Nature Walk Series
Upper Seletar Reservoir
28 September 2013


Prompted by a friend that a rare Artocarpus dadah (Green Tampang) tree was being cut down at Upper Seletar Park, I decided to pay a visit to check out exact location. This tree species is a relative to the edible Jackfruit (Artocarpus heterophyllus) and Chempedak (Artocarpus integer). photo photo At the end, I did not find the remnant of the cut-down tree. The tree was probably there for a long time though I had not noticed it. Coincidently, while roaming in the nearby swamp forest, I found an intact mature tree. The clue that lead me to the tree was the fallen fruits on the forest floor. photo photo I was not able to take any good picture of the leaves as the tree was very tall and there was no low-hanging branches.

The lone Pavetta wallichiana was bearing mature dark-green berries while at the same time having new batches of flower buds on the same plant. I did had a chance to view its full bloom flowers during my last trip here.

photo photo The most exciting moment was the sighting of these blue colour fruits hanging on a stalk which emerged from the ground. The leaves of the plant resembled those from a palm. The identity of this plant (Peliosanthes teta) was kindly provided by CK. It belongs to the lily family (Liliaceae) and not a palm after all.

Blue colour fruits are relatively rare. Another plant in the lily family with blue colour fruits is Dianella ensifolia, a commonly cultivated ornamental plant locally.

These large palm-like leaves did not catch much of my attention when I first came across them, at least not until I saw a stalk of flower originated from the base of these leaves. No doubt that it was an orchid from the typical appearance of the flowers. I had read about this orchid (Plocoglottis javanica) from an article. So, the identification part was rather straightforward.

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Besides the 3 new plants documented above, I managed to find another 3 new ones to add to my collection although all 3 were presented with only leaves without fruit or flower. One is a small size palm (Pinanga simplicifrons), another one is a large-leaf tree (Myristica maxima) while the last one is a climber with trifoliate leaves (Trichosanthes elmeri).

Despite finding 6 new plants, there were another two trees with fruits which I have yet to figure out their identity. [Update: Neoscortechinia sumatrensis and Gonystylus confusus]

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As usual, the forest was beaming with all kinds of tiny life forms and occasionally the mid-size ones. Highlighted below were the more interesting ones: (a) An unusually large long legged fly with orange body and blue eyes; (b) A bright green, translucent-bodied katydid known as Asiophlugis temasek, a common forest katydid that was only named recently in 2010; (c) A group of small termites and 2 Rambutan Ants (at the right side). There were at least thousands of the termites foraging or migrating within a small area.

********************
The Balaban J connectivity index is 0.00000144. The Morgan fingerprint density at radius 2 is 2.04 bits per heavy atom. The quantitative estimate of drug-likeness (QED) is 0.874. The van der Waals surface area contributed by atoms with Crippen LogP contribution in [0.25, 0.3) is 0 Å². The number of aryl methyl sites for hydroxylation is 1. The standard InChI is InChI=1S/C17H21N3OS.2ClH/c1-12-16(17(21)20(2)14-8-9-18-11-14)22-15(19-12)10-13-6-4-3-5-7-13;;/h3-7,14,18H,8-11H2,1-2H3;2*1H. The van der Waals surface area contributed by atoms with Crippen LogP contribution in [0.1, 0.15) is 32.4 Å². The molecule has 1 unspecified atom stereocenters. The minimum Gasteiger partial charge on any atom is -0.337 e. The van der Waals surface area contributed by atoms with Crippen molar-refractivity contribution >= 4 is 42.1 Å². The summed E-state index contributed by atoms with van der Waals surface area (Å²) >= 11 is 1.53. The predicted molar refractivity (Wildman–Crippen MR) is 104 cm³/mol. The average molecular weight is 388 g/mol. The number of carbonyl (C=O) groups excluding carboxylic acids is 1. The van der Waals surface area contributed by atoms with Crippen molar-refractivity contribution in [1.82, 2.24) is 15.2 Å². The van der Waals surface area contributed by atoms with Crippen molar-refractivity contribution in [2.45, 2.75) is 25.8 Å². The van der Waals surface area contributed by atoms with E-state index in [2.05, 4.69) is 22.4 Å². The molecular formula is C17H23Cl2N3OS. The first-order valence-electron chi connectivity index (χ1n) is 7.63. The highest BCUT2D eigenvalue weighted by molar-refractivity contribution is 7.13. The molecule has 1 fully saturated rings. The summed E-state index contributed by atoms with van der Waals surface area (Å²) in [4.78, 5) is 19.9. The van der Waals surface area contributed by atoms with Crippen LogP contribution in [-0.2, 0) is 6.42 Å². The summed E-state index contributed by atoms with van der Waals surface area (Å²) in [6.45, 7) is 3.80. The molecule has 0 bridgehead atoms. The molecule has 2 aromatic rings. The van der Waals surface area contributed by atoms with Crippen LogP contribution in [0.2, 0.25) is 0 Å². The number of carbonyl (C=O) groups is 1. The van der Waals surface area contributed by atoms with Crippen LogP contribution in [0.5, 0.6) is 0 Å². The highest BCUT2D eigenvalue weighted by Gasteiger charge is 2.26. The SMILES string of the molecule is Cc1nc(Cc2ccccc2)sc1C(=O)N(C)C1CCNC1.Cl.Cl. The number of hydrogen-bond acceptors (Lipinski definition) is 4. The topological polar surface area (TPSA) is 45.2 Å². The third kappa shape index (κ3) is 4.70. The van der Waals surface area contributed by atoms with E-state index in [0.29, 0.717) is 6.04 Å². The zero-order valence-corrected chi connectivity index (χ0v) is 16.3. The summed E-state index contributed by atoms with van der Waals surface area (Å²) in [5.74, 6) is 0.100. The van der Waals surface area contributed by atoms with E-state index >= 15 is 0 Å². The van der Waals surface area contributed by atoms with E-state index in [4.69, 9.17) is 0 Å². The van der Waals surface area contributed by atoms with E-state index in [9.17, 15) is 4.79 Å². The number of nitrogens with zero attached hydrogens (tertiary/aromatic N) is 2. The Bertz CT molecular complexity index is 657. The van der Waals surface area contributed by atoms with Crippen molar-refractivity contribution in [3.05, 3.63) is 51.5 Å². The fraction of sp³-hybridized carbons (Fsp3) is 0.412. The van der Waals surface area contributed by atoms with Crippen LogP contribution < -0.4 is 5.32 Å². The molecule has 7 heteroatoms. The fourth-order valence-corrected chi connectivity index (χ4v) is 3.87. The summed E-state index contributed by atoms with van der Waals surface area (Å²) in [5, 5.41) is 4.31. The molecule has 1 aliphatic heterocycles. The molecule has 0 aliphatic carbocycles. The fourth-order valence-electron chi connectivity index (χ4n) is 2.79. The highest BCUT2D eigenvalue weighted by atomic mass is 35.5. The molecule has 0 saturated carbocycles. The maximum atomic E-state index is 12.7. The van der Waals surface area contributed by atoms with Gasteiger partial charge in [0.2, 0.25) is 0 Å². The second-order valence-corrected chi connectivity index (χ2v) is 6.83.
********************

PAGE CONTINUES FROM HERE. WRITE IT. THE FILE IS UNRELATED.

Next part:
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photoWhile exiting the reservoir park, I spotted a motionless snake lying near a road kerb. Upon closer examination, it was a dead snake, probably the result from a roadkill. The body of the young Reticulated Python (Broghammerus reticulatus) looked relatively fresh and intact. The accident had probably occurred just a few hours ago.

It was kind of sad to end the trip with a dead young snake. Nevertheless, this was another of those great field trips whereby I had collected a handful of new plant pictures. There were another few more plants that presented with only leaves that I was not able to identify. Some of them were shown in the picture gallery below.

Photo Gallery:

Below are selected photos from this trip arranged according to the sequence that they were taken. There is a text link under the photo that will direct you to more photos of the same species if they are available in my website.

Aphonoides sp.
Unknown plant
Sterculia macrophylla
(Broad-leafed Sterculia)
Leaf Beetle
Prodasineura collaris
(Collared Threadtail)
Jumping Spider
(Family: Salticidae)
Castianeira sp.
(Ant-Mimicking Sac Spider)
Radulodon copelandii
Crust Fungus
Tiger Beetle


First shot: 7:29 am
Last shot: 11:19 am
Total number of shots: 596

To use any of the image(s), please read the conditions carefully. To correct any error, please contact me.